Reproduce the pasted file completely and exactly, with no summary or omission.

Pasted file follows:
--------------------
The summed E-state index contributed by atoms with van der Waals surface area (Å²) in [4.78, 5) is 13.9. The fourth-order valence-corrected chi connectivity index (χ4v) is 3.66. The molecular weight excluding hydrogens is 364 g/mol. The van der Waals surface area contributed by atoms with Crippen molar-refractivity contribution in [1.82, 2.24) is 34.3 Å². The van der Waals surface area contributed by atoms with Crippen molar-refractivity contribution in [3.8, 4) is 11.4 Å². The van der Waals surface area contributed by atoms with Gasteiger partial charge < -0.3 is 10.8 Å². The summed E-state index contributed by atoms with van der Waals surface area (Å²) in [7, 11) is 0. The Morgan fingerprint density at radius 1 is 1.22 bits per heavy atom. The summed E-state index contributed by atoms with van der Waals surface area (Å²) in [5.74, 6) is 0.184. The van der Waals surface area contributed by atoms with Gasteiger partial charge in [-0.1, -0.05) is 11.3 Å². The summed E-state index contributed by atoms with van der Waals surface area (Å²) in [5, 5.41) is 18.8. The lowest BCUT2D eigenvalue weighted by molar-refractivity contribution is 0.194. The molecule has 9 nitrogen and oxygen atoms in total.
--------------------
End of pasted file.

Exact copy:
The summed E-state index contributed by atoms with van der Waals surface area (Å²) in [4.78, 5) is 13.9. The fourth-order valence-corrected chi connectivity index (χ4v) is 3.66. The molecular weight excluding hydrogens is 364 g/mol. The van der Waals surface area contributed by atoms with Crippen molar-refractivity contribution in [1.82, 2.24) is 34.3 Å². The van der Waals surface area contributed by atoms with Crippen molar-refractivity contribution in [3.8, 4) is 11.4 Å². The van der Waals surface area contributed by atoms with Gasteiger partial charge < -0.3 is 10.8 Å². The summed E-state index contributed by atoms with van der Waals surface area (Å²) in [7, 11) is 0. The Morgan fingerprint density at radius 1 is 1.22 bits per heavy atom. The summed E-state index contributed by atoms with van der Waals surface area (Å²) in [5.74, 6) is 0.184. The van der Waals surface area contributed by atoms with Gasteiger partial charge in [-0.1, -0.05) is 11.3 Å². The summed E-state index contributed by atoms with van der Waals surface area (Å²) in [5, 5.41) is 18.8. The lowest BCUT2D eigenvalue weighted by molar-refractivity contribution is 0.194. The molecule has 9 nitrogen and oxygen atoms in total.